The goal of this book is to communicate knowledge and information which help in the planning and application of effective orientation systems in the tourist industry. International examples from all areas of tourism create a valuable overview of the subject. Topics covered include: congress centres, hotels, museums, parking structures, and medical facilities.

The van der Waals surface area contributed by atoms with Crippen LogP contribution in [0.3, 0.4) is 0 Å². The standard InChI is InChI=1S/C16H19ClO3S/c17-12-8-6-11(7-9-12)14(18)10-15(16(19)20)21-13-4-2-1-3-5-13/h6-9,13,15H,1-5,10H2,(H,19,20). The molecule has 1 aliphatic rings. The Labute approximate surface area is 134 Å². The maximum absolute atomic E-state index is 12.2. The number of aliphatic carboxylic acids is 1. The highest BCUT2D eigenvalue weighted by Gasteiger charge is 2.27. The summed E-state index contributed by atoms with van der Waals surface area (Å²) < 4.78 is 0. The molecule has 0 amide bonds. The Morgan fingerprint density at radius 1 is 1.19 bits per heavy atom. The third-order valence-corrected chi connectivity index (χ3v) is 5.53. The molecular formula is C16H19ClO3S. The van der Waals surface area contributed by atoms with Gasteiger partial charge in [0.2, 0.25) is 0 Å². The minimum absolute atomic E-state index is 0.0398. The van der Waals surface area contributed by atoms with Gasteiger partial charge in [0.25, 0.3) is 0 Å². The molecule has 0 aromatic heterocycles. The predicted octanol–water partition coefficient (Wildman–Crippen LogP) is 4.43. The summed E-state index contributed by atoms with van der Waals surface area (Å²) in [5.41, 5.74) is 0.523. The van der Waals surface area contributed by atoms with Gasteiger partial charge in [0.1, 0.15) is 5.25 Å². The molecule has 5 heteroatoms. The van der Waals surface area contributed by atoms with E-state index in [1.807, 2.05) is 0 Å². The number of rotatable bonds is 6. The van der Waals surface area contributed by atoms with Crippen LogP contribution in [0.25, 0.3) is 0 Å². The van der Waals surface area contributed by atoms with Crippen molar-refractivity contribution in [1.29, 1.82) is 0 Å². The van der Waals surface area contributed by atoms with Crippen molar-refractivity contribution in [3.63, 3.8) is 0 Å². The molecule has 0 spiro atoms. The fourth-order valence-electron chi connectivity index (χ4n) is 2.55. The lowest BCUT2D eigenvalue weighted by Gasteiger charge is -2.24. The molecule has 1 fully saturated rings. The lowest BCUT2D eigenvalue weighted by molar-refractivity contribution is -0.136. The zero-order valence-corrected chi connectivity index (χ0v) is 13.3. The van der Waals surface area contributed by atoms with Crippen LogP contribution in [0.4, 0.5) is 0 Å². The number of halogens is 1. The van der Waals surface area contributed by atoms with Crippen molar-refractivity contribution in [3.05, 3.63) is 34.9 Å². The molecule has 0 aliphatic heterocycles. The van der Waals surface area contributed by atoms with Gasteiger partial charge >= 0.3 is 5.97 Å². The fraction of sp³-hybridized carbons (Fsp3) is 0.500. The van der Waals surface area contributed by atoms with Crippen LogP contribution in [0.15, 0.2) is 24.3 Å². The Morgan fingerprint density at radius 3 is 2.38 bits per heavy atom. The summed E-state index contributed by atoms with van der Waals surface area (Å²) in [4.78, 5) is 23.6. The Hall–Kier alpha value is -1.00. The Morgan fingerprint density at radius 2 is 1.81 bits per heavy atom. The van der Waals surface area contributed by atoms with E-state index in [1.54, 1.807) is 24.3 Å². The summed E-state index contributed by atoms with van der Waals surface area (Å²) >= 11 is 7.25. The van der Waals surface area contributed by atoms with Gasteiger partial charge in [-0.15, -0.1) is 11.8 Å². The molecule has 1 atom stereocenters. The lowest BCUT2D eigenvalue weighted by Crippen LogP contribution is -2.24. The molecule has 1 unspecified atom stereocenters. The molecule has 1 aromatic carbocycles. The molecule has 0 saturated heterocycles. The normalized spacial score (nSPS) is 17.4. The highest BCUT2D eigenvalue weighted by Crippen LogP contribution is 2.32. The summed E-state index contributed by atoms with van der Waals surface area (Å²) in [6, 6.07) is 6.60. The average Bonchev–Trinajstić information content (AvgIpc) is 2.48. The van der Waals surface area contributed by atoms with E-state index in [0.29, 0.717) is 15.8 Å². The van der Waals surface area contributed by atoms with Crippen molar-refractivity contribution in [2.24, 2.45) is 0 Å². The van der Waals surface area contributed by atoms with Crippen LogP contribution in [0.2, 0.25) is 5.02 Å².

The first comprehensive guide to modern laboratory planning in ten years to address both construction and operating aspects. Many of the 30 authors are affiliated with the European Association for Sustainable Laboratory Technologies (EGNATON), which has also endorsed this ready reference. This expert team covers the entire lifecycle of a laboratory facility, starting with the site layout and the planning of the building, followed by the planning of such areas as housing for laboratory animals, clean rooms and production facilities. The next section of the book deals with the installation of laboratory equipment, including storage and emergency facilities, while the final parts address safety and sustainability standards applicable to laboratories, as well as facility management and optimization during normal laboratory operation. The relevant norms and standards are cited throughout, and examples from recent construction sites are also presented. Hundreds of photographs and drawings, many in full color, provide visual examples of the design and building concepts. As a result, readers will learn how to construct and maintain efficient and long-serving laboratory spaces with a minimum of maintenance costs and a maximum of safety. An invaluable, practical guide for planners, builders and managers of chemical, biological and medical research laboratories of any size.